40-Year Reunion

 
July 28-30, 2000      
 

The early part of the 1990s was marked by a long and ineffective war on drugs and by Desert Storm, a quick and effective war in the Persian Gulf led by a new national hero, General Norman Schwartzkopf.  It was also marked by the end of the Soviet Union and the Cold War, rap music, a scandal at United Way that rocked the not-for-profit world, continued growth of the international AIDS epidemic, the Gay Rights movement and, thanks to Anita Hill, a heightened sensitivity to sexual harassment.
       
Later, the races were divided again over the O.J. Simpson "trial of the century," Dr. Kervorkian gave us a new issue to debate assisted suicides, and we witnessed mass cult suicides and a massacre at Waco, the Oklahoma City bombing and the Unabomber's letter bombs.   We had the beginnings of genetic engineering, cloning and the exploration of Mars, and the most incredible technological explosion to date right here, on the worldwide web.  And the sunset years of the decade saw record-breaking economic prosperity, a sex scandal in the white house and the resultant Clinton impeachment hearings, the tragic Columbine High School shootings, and the

New Year's Eve
of the millennium!  

What a see-saw it was!!

In this year of the turn of the millennium, the whole world has become retrospective, looking back over the events of the last century in unprecedented ways and to an unprecedented extent.  What better time for us to look back to our time of youth  just after the middle of this remarkable century  for our own personal, nostalgic examination of the societal changes we have witnessed.  This was certainly the right time to let the good time roll again with the OHS Class of 1960 Sailors' reunion.

And how was the reunion? 

WELL,
IT WAS

Yes, our 40-year reunion was surely nothing short of spectacular  for those of us who went, it was truly the party weekend of our lifetimes. It was made of the magic that melts away years and decades and brings us back to our time of youth. This phenomenon occurs just from being reunited so briefly with dear old friends and others who shared that wonderful experience with us so long ago  at that very special time of our lives that is celebrated in this website  and in our reunions.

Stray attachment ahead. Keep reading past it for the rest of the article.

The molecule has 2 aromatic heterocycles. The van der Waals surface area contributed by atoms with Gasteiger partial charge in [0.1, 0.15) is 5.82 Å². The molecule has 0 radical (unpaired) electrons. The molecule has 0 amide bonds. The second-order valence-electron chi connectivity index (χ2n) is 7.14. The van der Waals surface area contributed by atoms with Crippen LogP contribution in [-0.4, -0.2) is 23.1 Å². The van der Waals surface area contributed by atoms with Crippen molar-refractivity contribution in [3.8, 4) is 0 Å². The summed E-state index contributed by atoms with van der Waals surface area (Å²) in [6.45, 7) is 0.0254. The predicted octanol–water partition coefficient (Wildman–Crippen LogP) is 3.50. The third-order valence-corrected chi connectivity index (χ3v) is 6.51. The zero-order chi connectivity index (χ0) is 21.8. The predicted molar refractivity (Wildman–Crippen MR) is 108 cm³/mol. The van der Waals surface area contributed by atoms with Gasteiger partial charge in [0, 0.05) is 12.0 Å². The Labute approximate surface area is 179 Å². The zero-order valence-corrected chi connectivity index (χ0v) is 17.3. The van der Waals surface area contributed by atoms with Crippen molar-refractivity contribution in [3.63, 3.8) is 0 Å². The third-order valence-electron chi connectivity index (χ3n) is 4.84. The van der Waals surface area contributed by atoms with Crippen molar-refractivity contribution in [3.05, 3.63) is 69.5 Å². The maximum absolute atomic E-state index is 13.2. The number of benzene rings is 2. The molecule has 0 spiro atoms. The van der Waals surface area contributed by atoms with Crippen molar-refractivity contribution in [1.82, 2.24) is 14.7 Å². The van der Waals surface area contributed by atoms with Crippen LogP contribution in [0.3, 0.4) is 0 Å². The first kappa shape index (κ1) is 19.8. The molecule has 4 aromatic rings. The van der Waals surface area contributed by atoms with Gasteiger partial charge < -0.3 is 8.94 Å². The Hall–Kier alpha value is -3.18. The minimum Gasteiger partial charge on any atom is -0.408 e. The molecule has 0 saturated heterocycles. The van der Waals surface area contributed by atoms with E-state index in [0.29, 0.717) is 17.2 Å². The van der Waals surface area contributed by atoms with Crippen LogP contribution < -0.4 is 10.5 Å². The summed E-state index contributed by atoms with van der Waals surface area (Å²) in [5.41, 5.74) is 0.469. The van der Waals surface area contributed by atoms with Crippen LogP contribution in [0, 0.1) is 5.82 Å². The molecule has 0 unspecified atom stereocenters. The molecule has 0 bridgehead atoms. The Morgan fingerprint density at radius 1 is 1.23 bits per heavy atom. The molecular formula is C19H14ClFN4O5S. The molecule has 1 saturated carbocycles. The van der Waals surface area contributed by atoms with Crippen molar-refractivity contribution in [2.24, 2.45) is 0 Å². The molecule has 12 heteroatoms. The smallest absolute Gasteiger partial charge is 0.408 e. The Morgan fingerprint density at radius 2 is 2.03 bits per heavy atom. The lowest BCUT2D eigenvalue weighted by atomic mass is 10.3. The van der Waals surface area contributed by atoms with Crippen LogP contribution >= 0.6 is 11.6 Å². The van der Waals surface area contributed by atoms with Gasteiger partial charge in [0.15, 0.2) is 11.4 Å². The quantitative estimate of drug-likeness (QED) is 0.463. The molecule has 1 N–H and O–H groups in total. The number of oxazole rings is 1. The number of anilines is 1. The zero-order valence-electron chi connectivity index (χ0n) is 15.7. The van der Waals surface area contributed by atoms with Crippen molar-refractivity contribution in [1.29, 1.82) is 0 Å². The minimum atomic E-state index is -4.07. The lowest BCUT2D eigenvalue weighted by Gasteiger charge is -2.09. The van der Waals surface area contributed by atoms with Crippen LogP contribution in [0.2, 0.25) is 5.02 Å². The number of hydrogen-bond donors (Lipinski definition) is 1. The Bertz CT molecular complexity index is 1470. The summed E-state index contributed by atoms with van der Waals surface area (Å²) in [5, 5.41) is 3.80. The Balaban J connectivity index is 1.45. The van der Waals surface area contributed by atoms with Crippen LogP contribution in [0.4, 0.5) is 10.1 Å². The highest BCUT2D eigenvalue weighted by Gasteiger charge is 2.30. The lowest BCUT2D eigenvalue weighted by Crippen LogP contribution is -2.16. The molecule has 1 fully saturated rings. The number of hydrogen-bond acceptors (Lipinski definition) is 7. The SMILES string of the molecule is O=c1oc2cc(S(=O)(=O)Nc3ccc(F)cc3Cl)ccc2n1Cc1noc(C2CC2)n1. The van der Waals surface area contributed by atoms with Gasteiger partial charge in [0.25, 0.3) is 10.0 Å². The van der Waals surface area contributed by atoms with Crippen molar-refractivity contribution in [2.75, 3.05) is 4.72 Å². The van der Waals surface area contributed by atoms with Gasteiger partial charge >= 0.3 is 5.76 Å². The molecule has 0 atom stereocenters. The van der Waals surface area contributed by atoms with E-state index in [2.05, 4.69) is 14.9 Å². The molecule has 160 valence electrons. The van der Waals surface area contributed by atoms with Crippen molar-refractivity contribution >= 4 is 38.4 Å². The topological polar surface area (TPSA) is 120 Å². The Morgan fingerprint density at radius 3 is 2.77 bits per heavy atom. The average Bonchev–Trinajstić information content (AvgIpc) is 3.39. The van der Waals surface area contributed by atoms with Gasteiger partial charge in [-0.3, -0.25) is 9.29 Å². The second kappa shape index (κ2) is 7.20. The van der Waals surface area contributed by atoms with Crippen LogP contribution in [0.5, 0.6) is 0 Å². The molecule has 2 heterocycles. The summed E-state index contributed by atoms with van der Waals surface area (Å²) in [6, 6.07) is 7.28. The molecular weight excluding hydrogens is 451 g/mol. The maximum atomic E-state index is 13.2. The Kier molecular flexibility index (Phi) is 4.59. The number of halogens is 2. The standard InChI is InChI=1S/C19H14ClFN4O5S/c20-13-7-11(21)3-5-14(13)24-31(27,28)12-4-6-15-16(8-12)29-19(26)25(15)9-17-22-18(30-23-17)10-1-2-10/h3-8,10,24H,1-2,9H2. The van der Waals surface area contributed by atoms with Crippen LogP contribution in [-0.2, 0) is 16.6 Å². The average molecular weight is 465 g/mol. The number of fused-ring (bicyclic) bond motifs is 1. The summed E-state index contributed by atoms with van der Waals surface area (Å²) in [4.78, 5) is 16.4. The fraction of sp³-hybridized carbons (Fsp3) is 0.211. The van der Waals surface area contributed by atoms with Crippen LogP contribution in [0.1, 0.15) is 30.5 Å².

This reunion was filled with special, new surprises.  After a number of us met "unofficially" at for lunch Friday,  in both tears and laughter, we toured our old school. It has changed a lot, but is not without its recognizable remains.  (Click here for an emotional account by one of us of a typical response to touring our school after 40 years.) As we left OHS, a blue and white, 8-foot banner welcoming us back and proclaiming that our class was  "Still Cool" and that it "Still Rules" was unrolled for the class for the first time.  

After the tour, we caravanned in our cars around town a little bit, stopping to reminisce some more at  some familiar spots  changed, of course, but still recognizable, for example, the Great Lincoln Shopping Center. We were greeted on arrival by  and surprised  at what we called "Artie's Little Red Store" (now just "The Red Store," a precursor to the modern convenience store) at Waukena Avenue and Oceanside Road, a childhood favorite for many of us, with a marquee welcoming our class back home (thanks to Mel Krimko, who arranged it).  

Friday night, after some of us met for dinner at the Pantry Diner, we met at a popular Oceanside watering hole (operated by the same family for 70 years), Johnny Russell's Oceanside Grill, where we were greeted once again by another marquee welcoming our class back home, 

and inside by the big blue and white welcoming banner, as we gathered for drinks and and spent a wonderful evening in noisy, nostalgic conversation.

Saturday night, of course, was the big event.  As we entered the Long Island at "Re-Uniondale," NY, we were greeted outside the ballroom door by a classic '55 Chevy, 

displaying a sign in its windshield once again saying, Welcome Back, Class of 1960, Still Cool,  Still Rules.  Once inside, we saw the big blue banner again.